Still, she added, despite the help of neighbors and a nanny, it didn’t always work out well. “When he would travel so much and they were little, that was hard and I needed more hands on deck.”

After the Clinton era, the Geithners stayed in Washington. Soon enough came another high-profile job: president of the Federal Reserve Bank of New York.

The post would make Geithner one of the top financial policymakers in the country — and, later, a key responder to the financial crisis. But it also meant his wife would give up her work in Washington. Ben was relatively indifferent; Elise, 12, told her father he was ruining her life.

‘Daily Show’ pays a visit

When Barack Obama, as a presidential candidate, asked Geithner whether he might serve as Treasury secretary in an Obama administration, Geithner famously made the case against it. Carole opposed the idea, and Geithner had promised her they would never live apart. But he felt he couldn’t say no to the new president.

As the unfolding crisis ate up all his time, Geithner also became one of Washington’s chief objects for criticism. He made mistakes on his taxes that prompted ridicule, and his unsteady unveiling of his financial rescue plan in February 2009 dashed market confidence.

With his famous equanimity — and the president’s confidence — he brushed off much of the hoopla. His family couldn’t.

“Elise was taking my new infamy especially hard,” he wrote in “Stress Test.” “For Carole, it was torture. The [confirmation] committee staff accused her of lying about our housekeeper, which was absurd, and she was furious and frustrated that she couldn’t defend herself or me in public. She told me she wished she hadn’t been so careful to hire legal workers over the years; otherwise, I could have been disqualified from my position.”

Geithner, now Treasury secretary, was on a brief trip home to Larchmont in late spring 2009 for Elise’s high school graduation. They were baking brownies when they noticed shuffling outside. It was John Oliver, filming a “The Daily Show” segment lampooning Geithner for being unable to sell his home in the housing crisis.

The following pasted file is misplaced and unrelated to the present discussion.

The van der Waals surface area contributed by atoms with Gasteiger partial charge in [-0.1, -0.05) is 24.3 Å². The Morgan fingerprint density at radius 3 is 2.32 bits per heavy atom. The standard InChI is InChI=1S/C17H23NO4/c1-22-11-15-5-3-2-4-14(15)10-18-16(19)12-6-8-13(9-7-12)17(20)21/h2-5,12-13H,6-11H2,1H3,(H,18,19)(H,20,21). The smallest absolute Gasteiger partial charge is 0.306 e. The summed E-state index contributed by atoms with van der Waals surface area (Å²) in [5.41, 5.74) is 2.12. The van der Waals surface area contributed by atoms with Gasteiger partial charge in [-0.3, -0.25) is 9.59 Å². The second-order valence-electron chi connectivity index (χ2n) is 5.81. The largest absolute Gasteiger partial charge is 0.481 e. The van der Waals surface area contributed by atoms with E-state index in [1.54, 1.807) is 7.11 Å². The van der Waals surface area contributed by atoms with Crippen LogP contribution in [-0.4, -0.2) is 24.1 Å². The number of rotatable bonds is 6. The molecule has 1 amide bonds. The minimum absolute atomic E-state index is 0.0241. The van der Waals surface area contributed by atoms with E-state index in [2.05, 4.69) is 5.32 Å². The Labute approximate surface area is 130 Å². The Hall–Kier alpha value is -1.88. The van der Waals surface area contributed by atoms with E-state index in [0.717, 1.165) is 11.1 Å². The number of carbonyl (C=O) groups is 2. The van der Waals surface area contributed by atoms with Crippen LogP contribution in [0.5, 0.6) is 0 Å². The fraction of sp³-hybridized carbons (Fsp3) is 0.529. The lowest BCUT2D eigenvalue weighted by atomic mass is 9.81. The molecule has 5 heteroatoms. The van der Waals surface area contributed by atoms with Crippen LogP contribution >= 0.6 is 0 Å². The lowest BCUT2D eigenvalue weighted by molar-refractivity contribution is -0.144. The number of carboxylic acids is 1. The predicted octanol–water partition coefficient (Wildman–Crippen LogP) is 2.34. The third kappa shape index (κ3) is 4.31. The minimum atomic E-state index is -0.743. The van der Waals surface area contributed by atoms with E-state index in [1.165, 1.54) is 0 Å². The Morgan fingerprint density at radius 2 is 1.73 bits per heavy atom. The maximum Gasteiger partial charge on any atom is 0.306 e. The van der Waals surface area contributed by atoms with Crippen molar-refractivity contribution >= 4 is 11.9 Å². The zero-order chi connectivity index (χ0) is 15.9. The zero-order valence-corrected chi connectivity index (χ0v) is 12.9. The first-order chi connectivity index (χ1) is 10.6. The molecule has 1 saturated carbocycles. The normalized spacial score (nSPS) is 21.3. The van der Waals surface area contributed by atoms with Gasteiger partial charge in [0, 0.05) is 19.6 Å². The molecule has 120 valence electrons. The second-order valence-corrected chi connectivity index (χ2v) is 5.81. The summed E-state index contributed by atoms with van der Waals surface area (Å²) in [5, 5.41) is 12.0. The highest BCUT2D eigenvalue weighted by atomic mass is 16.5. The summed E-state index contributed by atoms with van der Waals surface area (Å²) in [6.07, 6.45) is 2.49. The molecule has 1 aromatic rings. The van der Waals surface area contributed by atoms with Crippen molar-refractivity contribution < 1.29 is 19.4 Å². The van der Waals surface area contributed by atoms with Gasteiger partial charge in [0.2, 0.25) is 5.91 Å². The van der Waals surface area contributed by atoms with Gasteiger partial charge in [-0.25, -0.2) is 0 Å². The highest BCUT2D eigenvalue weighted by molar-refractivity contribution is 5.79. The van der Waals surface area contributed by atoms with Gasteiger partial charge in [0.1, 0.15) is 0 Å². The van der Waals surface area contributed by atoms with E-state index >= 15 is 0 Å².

“How can the American people trust the policies of a man who can’t sell his house? Oliver said. “Isn’t this like hiring a personal trainer that’s morbidly obese?”

“The Daily Show” would become a constant source of populist animus for Geithner and the administration. Even five years later, when Geithner would finally appear on the show, he couldn’t convince host Jon Stewart his decisions were right.

But at the moment, the issue wasn’t disagreements about policy. Geithner’s job had often taken him away from his family, but it had rarely brought this sort of scrutiny to their front door.

They drew the blinds but felt trapped. It was Elise’s birthday, and she had a speaking role at graduation. They couldn’t leave until the film crew did.

“They already had this traumatic shock of having a father disappear and be in the public eye relentlessly . . . and basically have the [expletive] beat out of him everyday,” Geithner said. “That was a more poignant reminder that I sacrificed the privacy of my family for my public life.”

A struggle to show sympathy

Geithner wasn’t one to unload his anxieties at home. Carole, who would relocated with Ben to Washington, had to work to get her husband to open up. She felt sharing his feelings was not only important for his state of mind, but for their marriage.

“He keeps his cool,” she said. “But we talked a lot and there were times where he would acknowledge how scary this was and the pressure he felt. Even if it didn’t come naturally to him, I tried to draw it out. It was important, otherwise there would be this big wall between us.”

Carole, who lost her mother when she was 25, built a career as a therapist who counseled patients on loss and a teacher who instructed doctors how to listen. She had a profound sense of how to connect to people who were suffering, even if there was no relief in sight.

By contrast, Geithner speaks fast and is prone to odd turns of phrase and jargon. A colleague once joked that when Geithner opened his mouth, all people heard was “Wah! Wah!” But more than that he wasn’t temperamentally suited to empathy.

It fostered a reputation of indifference to the challenges of everyday Americans in the weak economy. That, in turn, fed a sense that the government was more concerned about ensuring that Wall Street prospered than Main Street.

In his book, Geithner recounts meeting with community and housing advocates frustrated that low-income Americans and distressed borrowers still suffered even as stock markets bounced back.

Rather than listen, Geithner would often interrupt — he once told a group “to stipulate” that people are suffering — and go right to the bottom line, asking for proposed solutions and then launching into the constraints the administration faced in implementing them.